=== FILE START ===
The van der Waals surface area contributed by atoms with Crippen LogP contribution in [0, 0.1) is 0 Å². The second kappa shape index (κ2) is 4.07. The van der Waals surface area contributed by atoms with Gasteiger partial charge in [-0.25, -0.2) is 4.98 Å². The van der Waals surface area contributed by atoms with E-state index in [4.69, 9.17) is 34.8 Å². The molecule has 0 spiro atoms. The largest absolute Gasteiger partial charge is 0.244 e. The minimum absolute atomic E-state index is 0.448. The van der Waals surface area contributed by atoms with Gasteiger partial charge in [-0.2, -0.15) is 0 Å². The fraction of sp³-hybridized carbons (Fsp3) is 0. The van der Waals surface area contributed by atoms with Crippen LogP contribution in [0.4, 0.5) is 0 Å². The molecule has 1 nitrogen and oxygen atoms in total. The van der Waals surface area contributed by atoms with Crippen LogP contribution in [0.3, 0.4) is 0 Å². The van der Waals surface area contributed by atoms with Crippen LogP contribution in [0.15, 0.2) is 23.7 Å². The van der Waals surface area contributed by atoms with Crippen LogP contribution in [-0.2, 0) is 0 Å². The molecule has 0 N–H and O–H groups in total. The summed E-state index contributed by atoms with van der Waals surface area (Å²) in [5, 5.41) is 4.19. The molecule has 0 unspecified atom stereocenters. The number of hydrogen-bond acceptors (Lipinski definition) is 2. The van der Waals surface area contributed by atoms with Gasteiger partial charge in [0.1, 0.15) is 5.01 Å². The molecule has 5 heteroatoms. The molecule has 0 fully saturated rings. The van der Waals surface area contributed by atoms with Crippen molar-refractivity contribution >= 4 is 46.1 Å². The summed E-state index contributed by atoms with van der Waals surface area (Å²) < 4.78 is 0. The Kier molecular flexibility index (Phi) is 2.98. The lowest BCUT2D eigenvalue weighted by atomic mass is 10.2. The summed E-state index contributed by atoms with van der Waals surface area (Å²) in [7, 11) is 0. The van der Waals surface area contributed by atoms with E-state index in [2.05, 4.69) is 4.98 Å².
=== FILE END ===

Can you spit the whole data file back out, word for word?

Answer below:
The van der Waals surface area contributed by atoms with Crippen LogP contribution in [0, 0.1) is 0 Å². The second kappa shape index (κ2) is 4.07. The van der Waals surface area contributed by atoms with Gasteiger partial charge in [-0.25, -0.2) is 4.98 Å². The van der Waals surface area contributed by atoms with E-state index in [4.69, 9.17) is 34.8 Å². The molecule has 0 spiro atoms. The largest absolute Gasteiger partial charge is 0.244 e. The minimum absolute atomic E-state index is 0.448. The van der Waals surface area contributed by atoms with Gasteiger partial charge in [-0.2, -0.15) is 0 Å². The fraction of sp³-hybridized carbons (Fsp3) is 0. The van der Waals surface area contributed by atoms with Crippen LogP contribution in [0.4, 0.5) is 0 Å². The molecule has 1 nitrogen and oxygen atoms in total. The van der Waals surface area contributed by atoms with Crippen LogP contribution in [0.3, 0.4) is 0 Å². The van der Waals surface area contributed by atoms with Crippen LogP contribution in [0.15, 0.2) is 23.7 Å². The van der Waals surface area contributed by atoms with Crippen LogP contribution in [-0.2, 0) is 0 Å². The molecule has 0 N–H and O–H groups in total. The summed E-state index contributed by atoms with van der Waals surface area (Å²) in [5, 5.41) is 4.19. The molecule has 0 unspecified atom stereocenters. The number of hydrogen-bond acceptors (Lipinski definition) is 2. The van der Waals surface area contributed by atoms with Gasteiger partial charge in [0.1, 0.15) is 5.01 Å². The molecule has 5 heteroatoms. The molecule has 0 fully saturated rings. The van der Waals surface area contributed by atoms with Crippen molar-refractivity contribution >= 4 is 46.1 Å². The summed E-state index contributed by atoms with van der Waals surface area (Å²) < 4.78 is 0. The Kier molecular flexibility index (Phi) is 2.98. The lowest BCUT2D eigenvalue weighted by atomic mass is 10.2. The summed E-state index contributed by atoms with van der Waals surface area (Å²) in [7, 11) is 0. The van der Waals surface area contributed by atoms with E-state index in [2.05, 4.69) is 4.98 Å².